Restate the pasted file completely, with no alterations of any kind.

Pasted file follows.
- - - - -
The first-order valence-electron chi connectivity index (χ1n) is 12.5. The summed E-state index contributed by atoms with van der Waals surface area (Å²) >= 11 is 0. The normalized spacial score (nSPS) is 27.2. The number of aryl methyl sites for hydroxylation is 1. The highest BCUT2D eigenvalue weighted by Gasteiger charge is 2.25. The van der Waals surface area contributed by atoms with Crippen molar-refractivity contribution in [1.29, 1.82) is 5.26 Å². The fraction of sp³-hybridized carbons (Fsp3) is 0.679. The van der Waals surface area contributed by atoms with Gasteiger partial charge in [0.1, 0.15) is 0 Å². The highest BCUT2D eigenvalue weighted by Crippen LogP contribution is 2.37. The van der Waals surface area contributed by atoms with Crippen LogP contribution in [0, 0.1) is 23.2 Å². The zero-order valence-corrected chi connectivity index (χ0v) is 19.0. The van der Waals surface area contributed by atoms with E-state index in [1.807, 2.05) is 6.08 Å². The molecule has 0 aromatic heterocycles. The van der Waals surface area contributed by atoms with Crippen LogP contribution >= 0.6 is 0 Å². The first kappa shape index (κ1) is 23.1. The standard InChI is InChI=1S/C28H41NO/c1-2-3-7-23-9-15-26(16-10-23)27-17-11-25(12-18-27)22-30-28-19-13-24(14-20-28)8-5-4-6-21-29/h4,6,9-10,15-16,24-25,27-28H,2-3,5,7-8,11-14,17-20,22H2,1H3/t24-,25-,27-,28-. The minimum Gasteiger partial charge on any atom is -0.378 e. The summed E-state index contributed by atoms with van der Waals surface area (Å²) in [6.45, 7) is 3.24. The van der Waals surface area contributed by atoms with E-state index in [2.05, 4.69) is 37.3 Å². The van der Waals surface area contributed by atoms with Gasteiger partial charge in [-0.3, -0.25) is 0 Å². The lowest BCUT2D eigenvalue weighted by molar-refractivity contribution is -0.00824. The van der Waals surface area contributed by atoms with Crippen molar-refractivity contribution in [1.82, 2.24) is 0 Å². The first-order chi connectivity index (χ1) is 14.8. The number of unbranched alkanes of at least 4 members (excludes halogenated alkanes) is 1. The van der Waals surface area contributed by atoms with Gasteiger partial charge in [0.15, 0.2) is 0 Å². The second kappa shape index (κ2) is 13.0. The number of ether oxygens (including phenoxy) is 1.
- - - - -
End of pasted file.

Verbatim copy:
The first-order valence-electron chi connectivity index (χ1n) is 12.5. The summed E-state index contributed by atoms with van der Waals surface area (Å²) >= 11 is 0. The normalized spacial score (nSPS) is 27.2. The number of aryl methyl sites for hydroxylation is 1. The highest BCUT2D eigenvalue weighted by Gasteiger charge is 2.25. The van der Waals surface area contributed by atoms with Crippen molar-refractivity contribution in [1.29, 1.82) is 5.26 Å². The fraction of sp³-hybridized carbons (Fsp3) is 0.679. The van der Waals surface area contributed by atoms with Gasteiger partial charge in [0.1, 0.15) is 0 Å². The highest BCUT2D eigenvalue weighted by Crippen LogP contribution is 2.37. The van der Waals surface area contributed by atoms with Crippen LogP contribution in [0, 0.1) is 23.2 Å². The zero-order valence-corrected chi connectivity index (χ0v) is 19.0. The van der Waals surface area contributed by atoms with E-state index in [1.807, 2.05) is 6.08 Å². The molecule has 0 aromatic heterocycles. The van der Waals surface area contributed by atoms with Crippen LogP contribution >= 0.6 is 0 Å². The first kappa shape index (κ1) is 23.1. The standard InChI is InChI=1S/C28H41NO/c1-2-3-7-23-9-15-26(16-10-23)27-17-11-25(12-18-27)22-30-28-19-13-24(14-20-28)8-5-4-6-21-29/h4,6,9-10,15-16,24-25,27-28H,2-3,5,7-8,11-14,17-20,22H2,1H3/t24-,25-,27-,28-. The minimum Gasteiger partial charge on any atom is -0.378 e. The summed E-state index contributed by atoms with van der Waals surface area (Å²) in [6.45, 7) is 3.24. The van der Waals surface area contributed by atoms with E-state index in [2.05, 4.69) is 37.3 Å². The van der Waals surface area contributed by atoms with Gasteiger partial charge in [-0.3, -0.25) is 0 Å². The lowest BCUT2D eigenvalue weighted by molar-refractivity contribution is -0.00824. The van der Waals surface area contributed by atoms with Crippen molar-refractivity contribution in [1.82, 2.24) is 0 Å². The first-order chi connectivity index (χ1) is 14.8. The number of unbranched alkanes of at least 4 members (excludes halogenated alkanes) is 1. The van der Waals surface area contributed by atoms with Gasteiger partial charge in [0.15, 0.2) is 0 Å². The second kappa shape index (κ2) is 13.0. The number of ether oxygens (including phenoxy) is 1.